How Monetary Policy Works

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Submitted By john
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We need to examine how the Bank uses monetary policy, not just to set interest rates but by intervening in the money market on a daily basis to ensure that the rate it has set becomes the equilibrium rate. This then has the longer-term effect on a range of variables, thus the Bank is able to meet its inflation target.

Source '' The Bank of England

The Bank sets a rate of interest at which it lends to banks, this affects the rates at which the banks, building societies and other financial institutions set for their own lenders and indeed savers. When the Bank alters the interest rate it is attempting to influence the level of spending in the economy. The Bank ensures there is a shortage of liquidity and then supplies funds through the repo and discount markets at the chosen rate, this then has a knock on effect throughout the economy. Sloman et al (2007).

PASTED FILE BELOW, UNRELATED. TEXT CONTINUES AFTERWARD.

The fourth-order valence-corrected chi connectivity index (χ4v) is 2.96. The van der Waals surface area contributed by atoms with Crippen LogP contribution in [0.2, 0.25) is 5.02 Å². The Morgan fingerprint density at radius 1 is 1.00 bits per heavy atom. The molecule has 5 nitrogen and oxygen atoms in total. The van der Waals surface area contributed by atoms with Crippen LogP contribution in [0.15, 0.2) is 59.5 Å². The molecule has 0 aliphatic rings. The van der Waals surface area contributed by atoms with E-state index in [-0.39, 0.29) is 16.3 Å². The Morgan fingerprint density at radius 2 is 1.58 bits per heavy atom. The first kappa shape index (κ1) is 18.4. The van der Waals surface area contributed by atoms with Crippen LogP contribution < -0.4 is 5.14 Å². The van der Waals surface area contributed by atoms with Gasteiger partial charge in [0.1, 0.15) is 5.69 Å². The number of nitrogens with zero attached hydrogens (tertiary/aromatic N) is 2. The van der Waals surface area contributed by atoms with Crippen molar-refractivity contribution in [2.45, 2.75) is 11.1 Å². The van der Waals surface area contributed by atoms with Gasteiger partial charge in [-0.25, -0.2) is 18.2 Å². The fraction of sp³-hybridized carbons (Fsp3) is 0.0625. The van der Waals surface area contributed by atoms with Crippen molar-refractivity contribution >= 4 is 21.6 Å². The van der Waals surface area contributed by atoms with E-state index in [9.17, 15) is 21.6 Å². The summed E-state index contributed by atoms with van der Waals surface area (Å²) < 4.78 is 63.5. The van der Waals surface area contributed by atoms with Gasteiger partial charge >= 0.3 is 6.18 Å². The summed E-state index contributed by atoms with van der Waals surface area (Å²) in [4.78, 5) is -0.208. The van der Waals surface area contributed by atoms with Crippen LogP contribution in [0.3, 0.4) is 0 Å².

We have examined how the MPC set “nominal interest rates”, true rates are set by the market, they are just another price: the price of spending today instead of next year, Harford (2006).

The following is likely to happen in the economy when the Bank reduces rates ''

Saving becomes less attractive to individuals and they are likely to spend more. Borrowing becomes cheaper; individual borrowers then have more disposable income, which they are likely to spend. Over the last decade rates have been at a historically low level, the availability of cheap money has led to increased consumer spending, as result borrowing on credit reached £1.2 TRILLION in the UK.

Firms with bank loans or other borrowings will have less interest to pay; they may well spend on other things. In addition firms invest more because any large investment becomes cheaper to finance. Both of these actions will increase the level of spending either in the UK, increasing domestic demand or by purchasing…...

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